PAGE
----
Les Contes d’Hoffmann has a complicated editorial history. The unfinished manuscript resulted in a plethora of different versions, with different cuts and apocryphal addition. Conductor Frédéric Chaslin chose to ignore the recent Kaye-Keck critical editions, presenting a version based on the traditional Choudens edition (the gossipmongers maintain the reason is that the copyright for Choudens has already expired, as opposed to Kaye and Keck).

Vittorio Grigolo (Hoffmann)
© Brescia & Amisano | Teatro alla Scala

La Scala presents its new production of Jacques Offenbach’s masterpiece directed by Davide Livermore, focusing on the fantastic, magical character of the opera. The plot is based on the (very famous, at the time) short stories by ETA Hoffmann, a German Romantic author and prominent exponent of the fantasy and Gothic horror genres. Livermore exploits these elements through old-fashioned theatrical expedients: the levitating table during the summoning of the spirit of Antonia’s mother, the candle – held by Antonia – leaving her hands and flying over the orchestra and stalls. Chinese shadows (by Controluce Teatro d’Ombre) contributed to the mysterious, enchanted atmosphere. Masked mimes, all in black, were omnipresent on stage, representing perhaps demonic creatures, dancing, moving props, imitating the movements of the protagonists.

Francesca Di Sauro (Giulietta) and Vittorio Grigolo (Hoffmann)
© Brescia & Amisano | Teatro alla Scala

Gianluca Falaschi's costumes refer vaguely to the period between the two world wars. The singers often engage in dancing on the rhythm of the orchestra, giving a feeling of a kitsch musical, which is perhaps a bit much, but not completely at odds with the magical atmosphere. At the beginning of the third act, during the orchestral introduction to the Barcarolle, dark green fabric agitated on the stage mimes the waves in the Venetian lagoon; suddenly a group of mimes rush into the theatre from the back, holding and waving an enormous sheet of the same fabric over the heads of the audience in the stalls, giving us the feeling of being engulfed in the Venetian waters. It lasted only a few minutes, but it was truly magical. My feeling is that Livermore, with a few missed steps, manages to capture the fantastic, enchanted atmosphere of the opera.

Les Contes d'Hoffmann
© Brescia & Amisano | Teatro alla Scala

A particularly successful idea comes in the first act, where Hoffmann falls in love with a mechanical doll. Here, Olympia is a real young woman, forced by her father to embody the male ideal of a young, innocent, pliable girl with no personality, saying only “Oui!” During her aria, she is covered by pieces of a mannequin moved by the mimes, turning her into a doll, while other mannequins on stage imitate her movements. Hoffmann is busy taking selfies with the dolls, and nobody pays any attention to Olympia. She unsuccessfully pleads for Hoffmann’s attention, trying to assert her humanity, growing more and more frustrated, until she gets hold of a gun and shoots her father and Hoffmann... very on point.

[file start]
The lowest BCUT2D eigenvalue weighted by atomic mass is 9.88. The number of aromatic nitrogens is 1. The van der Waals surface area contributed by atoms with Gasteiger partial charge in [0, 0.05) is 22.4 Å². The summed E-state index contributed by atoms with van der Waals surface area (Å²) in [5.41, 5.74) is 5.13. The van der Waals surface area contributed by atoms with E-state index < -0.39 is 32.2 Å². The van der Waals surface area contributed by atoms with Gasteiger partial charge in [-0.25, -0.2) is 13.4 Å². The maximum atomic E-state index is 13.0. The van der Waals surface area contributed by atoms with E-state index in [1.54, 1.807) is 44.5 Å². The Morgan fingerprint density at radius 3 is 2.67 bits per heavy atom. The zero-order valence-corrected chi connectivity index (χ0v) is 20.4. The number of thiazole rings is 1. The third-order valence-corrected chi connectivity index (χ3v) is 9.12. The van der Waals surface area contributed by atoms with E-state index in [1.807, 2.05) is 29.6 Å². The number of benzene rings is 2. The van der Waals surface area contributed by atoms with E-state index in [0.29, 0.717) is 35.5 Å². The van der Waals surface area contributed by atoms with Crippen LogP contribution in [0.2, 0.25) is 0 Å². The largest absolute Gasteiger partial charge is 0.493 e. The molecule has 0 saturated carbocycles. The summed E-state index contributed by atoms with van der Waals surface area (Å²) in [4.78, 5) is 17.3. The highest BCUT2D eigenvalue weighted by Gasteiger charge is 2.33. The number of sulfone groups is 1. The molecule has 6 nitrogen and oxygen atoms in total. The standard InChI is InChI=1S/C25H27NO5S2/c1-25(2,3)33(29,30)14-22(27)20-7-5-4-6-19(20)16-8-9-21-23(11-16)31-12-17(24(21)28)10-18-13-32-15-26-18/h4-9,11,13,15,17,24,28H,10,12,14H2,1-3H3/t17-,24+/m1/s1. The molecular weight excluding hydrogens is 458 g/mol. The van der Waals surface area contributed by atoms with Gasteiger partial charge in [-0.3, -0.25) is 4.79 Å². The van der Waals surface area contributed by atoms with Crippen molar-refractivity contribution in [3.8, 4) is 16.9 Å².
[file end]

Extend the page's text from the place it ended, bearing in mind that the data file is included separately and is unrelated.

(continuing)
Federica Guida (Olympia) and Vittorio Grigolo (Hoffmann)
© Brescia & Amisano | Teatro alla Scala

Chaslin’s conducting was on the heavy side, with a somewhat boisterous polonaise at the beginning of Act 1, overall perhaps lacking some effervescence and refinement, which Offenbach’s music invites. The Teatro alla Scala Chorus was simply magnificent (as usual, I want to add) in all their interventions; they showed precision, spotless intonation, good dynamics, a testament to the great work of Alberto Malazzi.

Eleonora Buratto (Antonia) and Luca Pisaroni (Dr Miracle)
© Brescia & Amisano | Teatro alla Scala

Vittorio Grigolo (Hoffmann) and Marina Viotti (Nicklausse) were announced in precarious health, but this didn’t noticeably hinder their performances. Grigolo was tired at the end, but he was on stage for the whole opera, in a lirico-spinto role, so it was more than understandable. The part is particularly suited to his attitude (he tends to be a bit of a ham); he threw himself into the role body and soul. His voice is still beautiful, the high notes were secure and full of squillo (most of them, anyway) and his swagger on stage was perfect for Hoffmann. Viotti was an elegant, refined Nicklausse, her “Vois, sous l’archet frémissant” was much appreciated. She managed to convey both the Muse’s sarcastic attitude and her sincere interest in Hoffman’s well being. 

Luca Pisaroni (Lindorf) and Greta Doveri (Stella)
© Brescia & Amisano | Teatro alla Scala

The four demonic characters were sung by Luca Pisaroni, roles which turned out to be too high for him, but he managed to navigate through them. Eleonora Buratto, as Antonia, displayed a splendid timbre, secure high notes and ravishing filati; her interpretation was certainly one of the highlights of the evening. Francesca Guida’s confident coloratura and well projected soprano were very suited to Olympia, even if some trills were flattened out, and the super-high notes were a bit thin. Giulietta was Francesca di Sauro, who also sang Antonia’s mother; I appreciated the rich, mellow colour of her mezzo, and the intense interpretation of the Venetian courtesan. François Piolino played the four servants – in drag, for some unknown reason – he was funny, his light tenor well projected. Veteran Alfonso Antoniozzi was remarkable as Luther and Crespel.